You are Ms. A, an investigator working with an insurance company.
Recently, a case was forwarded to you for investigation. This case pertains
to an insurance claim of Rs. 2 crores, made with respect to the maturity of a
life insurance policy. The company’s suspicion has been aroused because
only 6 instalments of this policy were paid before the policy holder, a young
and apparently healthy man, died suddenly of cancer.
As you begin the investigation, you realize that the policy was approved by
Mr. B, a senior employee of the company, with whom you share a cordial relation. You meet him personally and he confides in you that the policy was issued in the name of the son of a company peon, Mr. C. You know that Mr. C is a good-natured person, whom everyone at office is fond of. Mr. B
tells you that he knew that Mr. C’s son, the policy holder, was suffering
from cancer. Since Mr. C had to spend a lot on his son’s treatment, his
financial condition soon became precarious. This was when the two
decided to fraudulently book this policy, so that atleast some good would
come out of this tragedy. They bribed the doctor concerned to hide the
details of the disease while filing his clearance report to the company for
the approval of the policy.
Mr. B says that he is proud of what he has done, especially since the
company did not help Mr. C when he was going through such difficult times. He also tells you that the matter is completely in your hands. You can choose to benefit a company which has a 5-lakh crore rupee turnover
or a poor, grieving father who has no financial security left for his family.
In these circumstances:
i) What are the options available to you?
ii) What course of action would you adopt and why?
(250 words- 20 marks)
This is a case of deliberate fraud perpetrated by two employees of the company.
Their understanding of what constitutes a just action is grossly misplaced,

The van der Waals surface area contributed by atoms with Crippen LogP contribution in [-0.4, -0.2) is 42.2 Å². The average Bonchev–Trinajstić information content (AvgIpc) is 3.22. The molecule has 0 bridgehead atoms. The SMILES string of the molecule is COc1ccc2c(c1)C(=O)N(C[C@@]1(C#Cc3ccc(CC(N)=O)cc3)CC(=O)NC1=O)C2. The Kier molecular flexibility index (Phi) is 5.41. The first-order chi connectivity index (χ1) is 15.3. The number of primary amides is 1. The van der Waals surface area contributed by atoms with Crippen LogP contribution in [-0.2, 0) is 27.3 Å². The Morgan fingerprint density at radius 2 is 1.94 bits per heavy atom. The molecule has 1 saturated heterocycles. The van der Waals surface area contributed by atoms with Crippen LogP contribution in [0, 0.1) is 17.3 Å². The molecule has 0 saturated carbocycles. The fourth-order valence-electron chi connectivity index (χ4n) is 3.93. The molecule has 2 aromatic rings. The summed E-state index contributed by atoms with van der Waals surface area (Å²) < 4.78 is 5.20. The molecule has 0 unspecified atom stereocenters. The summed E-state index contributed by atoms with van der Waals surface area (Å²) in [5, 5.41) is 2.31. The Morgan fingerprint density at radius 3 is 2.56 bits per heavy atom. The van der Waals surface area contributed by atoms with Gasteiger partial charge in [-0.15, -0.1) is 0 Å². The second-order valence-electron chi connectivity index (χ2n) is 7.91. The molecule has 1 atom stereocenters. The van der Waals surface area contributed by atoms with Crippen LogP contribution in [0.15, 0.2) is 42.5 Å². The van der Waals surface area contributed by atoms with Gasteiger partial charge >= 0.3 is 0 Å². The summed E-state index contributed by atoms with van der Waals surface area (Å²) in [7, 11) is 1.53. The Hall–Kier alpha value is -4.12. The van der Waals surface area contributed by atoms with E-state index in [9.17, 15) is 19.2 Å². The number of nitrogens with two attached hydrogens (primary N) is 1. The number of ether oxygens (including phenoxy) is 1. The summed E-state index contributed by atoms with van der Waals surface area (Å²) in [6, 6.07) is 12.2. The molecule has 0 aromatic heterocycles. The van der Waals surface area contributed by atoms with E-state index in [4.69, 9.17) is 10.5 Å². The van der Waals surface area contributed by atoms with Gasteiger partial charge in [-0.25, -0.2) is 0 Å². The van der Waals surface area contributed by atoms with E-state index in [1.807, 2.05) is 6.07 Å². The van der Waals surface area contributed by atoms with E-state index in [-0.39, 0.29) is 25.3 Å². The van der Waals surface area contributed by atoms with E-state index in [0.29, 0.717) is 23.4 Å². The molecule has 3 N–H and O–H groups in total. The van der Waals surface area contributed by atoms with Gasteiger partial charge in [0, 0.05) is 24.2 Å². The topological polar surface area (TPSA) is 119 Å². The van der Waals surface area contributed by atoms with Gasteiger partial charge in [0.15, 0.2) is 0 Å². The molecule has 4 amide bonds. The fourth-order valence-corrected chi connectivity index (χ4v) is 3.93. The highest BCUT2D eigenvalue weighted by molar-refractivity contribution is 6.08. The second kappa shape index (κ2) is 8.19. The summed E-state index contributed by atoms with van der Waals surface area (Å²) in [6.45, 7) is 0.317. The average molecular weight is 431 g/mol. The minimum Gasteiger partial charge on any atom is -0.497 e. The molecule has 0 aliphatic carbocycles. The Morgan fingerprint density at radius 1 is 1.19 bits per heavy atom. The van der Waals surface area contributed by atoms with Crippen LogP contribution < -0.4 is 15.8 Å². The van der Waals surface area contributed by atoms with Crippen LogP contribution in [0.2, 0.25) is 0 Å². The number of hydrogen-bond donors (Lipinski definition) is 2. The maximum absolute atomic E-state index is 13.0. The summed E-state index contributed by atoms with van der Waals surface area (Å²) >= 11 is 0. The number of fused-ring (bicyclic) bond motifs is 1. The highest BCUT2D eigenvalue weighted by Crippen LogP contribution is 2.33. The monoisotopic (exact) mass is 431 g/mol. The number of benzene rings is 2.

especially since they are old employees of the company. Hence, they must be
The options available to me include:
i) Compromising the investigation and passing the claim.
ii) Rejecting the claim, but advocating leniency for the two employees.
iii) Rejecting the claim, but advocating penalties for Mr. B and the doctor, and
leniency for Mr. C.
iv) Rejecting the claim, and advocating strict penalties for all three.
I would certainly not pass the claim, since this would constitute a dereliction of my
own duties. My decision is based upon the understanding that the amount of
premium charged for an insurance policy is directly correlated to the element of
risk the company bears in issuing the policy. Had the company been informed
about the son’s illness, the premium may have been higher but it certainly would
not have been a case of fraud. Further, there may be many other policy holders
who may be facing even more extenuating tragedies but are not resorting to
similar dishonest tactics. Passing the claim would be a gross injustice to them.
Therefore, I would place the true facts of the case before the concerned
authorities and leave it to them to decide the quantum of punishment and how it
should be awarded. I would especially recommend strict action against Mr B and
the doctor, for a very poor understanding of their duties and a misplaced sense of
compassion. The argument that I have a choice between a rich company and a
poor employee is extremely fallacious because it is only through its financial
corpus that the company can provide succor to its clients- it holds the money not
for any one individual but in the public’s trust that it will be used for their welfare